Production of our honey

Each beekeeper sends us their honey in a container that complies with food production standards, either a cask or a pail. This honey is stored on our premises at controlled temperatures until we are ready for it.

The beekeeper’s expertise and commitment to quality guarantee a fresh product that’s packed with character. We monitor the quality of the honey, as well as making sure that organic standards are upheld.

Honey, a pure natural product that comes from flowers, is essentially made up of sugars (mainly fructose and glucose) and water. The proportion of sugars affects the physical properties of the honey as well as its crystallisation. Some honeys crystallise quickly (such as rapeseed honey), while others hardly ever do (acacia honey for example).

We use techniques developed by Walloon beekeepers to work with the honey that comes to us from the most beautiful areas in Europe and control its crystallisation.

Depending on the level of crystallisation, a honey can be set, spreadable, creamy or runny. The finer and more regular its crystallisation is, the more stable the honey will be in the long term.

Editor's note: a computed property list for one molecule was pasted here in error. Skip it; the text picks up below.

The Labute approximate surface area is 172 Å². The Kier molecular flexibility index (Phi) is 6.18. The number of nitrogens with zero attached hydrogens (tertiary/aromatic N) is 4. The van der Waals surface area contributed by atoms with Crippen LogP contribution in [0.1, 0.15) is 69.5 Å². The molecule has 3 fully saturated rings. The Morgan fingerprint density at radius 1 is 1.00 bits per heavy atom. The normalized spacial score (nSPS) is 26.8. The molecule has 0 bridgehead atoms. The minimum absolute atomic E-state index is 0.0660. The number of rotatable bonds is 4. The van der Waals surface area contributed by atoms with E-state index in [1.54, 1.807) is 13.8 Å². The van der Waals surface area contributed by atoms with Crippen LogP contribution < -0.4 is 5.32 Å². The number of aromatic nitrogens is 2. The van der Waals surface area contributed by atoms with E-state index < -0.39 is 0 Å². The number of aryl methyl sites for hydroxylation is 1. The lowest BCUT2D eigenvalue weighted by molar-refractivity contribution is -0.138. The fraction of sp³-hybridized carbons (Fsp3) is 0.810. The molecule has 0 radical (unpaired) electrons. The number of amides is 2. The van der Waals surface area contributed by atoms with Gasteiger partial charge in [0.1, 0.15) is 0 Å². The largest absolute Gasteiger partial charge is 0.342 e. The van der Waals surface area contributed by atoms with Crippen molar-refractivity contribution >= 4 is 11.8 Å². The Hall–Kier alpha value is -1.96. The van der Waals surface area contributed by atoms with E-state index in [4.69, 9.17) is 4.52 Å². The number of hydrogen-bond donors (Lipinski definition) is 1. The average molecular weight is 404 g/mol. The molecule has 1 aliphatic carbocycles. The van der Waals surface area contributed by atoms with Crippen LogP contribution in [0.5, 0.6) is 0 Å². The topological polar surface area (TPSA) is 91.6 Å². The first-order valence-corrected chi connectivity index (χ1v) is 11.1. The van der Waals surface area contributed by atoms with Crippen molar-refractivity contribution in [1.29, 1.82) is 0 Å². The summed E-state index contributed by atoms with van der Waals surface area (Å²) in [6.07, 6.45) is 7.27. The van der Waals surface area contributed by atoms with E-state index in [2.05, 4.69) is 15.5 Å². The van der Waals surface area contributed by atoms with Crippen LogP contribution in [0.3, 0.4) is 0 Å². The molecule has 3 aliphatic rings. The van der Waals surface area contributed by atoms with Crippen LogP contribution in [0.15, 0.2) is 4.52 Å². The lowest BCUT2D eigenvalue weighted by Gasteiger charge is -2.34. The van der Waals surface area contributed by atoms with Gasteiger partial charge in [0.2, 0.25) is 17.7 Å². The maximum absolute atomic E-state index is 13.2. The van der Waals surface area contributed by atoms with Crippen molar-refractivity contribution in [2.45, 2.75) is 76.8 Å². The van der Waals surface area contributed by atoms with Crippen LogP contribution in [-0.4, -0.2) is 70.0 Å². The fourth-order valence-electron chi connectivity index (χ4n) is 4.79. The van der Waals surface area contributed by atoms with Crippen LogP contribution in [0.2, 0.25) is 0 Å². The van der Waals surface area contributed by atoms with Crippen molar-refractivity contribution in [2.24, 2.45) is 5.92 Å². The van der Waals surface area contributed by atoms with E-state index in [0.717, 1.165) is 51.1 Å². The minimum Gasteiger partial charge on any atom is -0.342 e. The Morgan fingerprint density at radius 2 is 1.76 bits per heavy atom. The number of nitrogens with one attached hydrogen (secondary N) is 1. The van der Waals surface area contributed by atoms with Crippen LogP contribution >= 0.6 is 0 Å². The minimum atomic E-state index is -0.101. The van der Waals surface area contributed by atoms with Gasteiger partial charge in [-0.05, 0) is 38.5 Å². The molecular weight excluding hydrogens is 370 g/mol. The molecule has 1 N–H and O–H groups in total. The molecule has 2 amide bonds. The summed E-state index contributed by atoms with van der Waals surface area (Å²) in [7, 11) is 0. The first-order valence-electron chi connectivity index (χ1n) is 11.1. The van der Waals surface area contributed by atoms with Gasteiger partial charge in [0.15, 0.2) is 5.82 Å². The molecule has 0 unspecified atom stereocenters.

Honey spends a dozen days in our workshops before being put into jars. We maintain the utmost respect for the product sent to us by the beekeeper. We soften it, mix it, slowly, without heating it above 38°C in order to preserve all of its qualities. We monitor and control the crystallisation process; that’s what will determine when the honey will go into the jar.

When necessary, we seed the honey. We do not use any additives and we do not modify the product in any way; our work is restricted to guaranteeing the honey’s physical and chemical state. Each stage in the production process is traced. Once in the jars, the honey is stored at a controlled temperature before it is dispatched.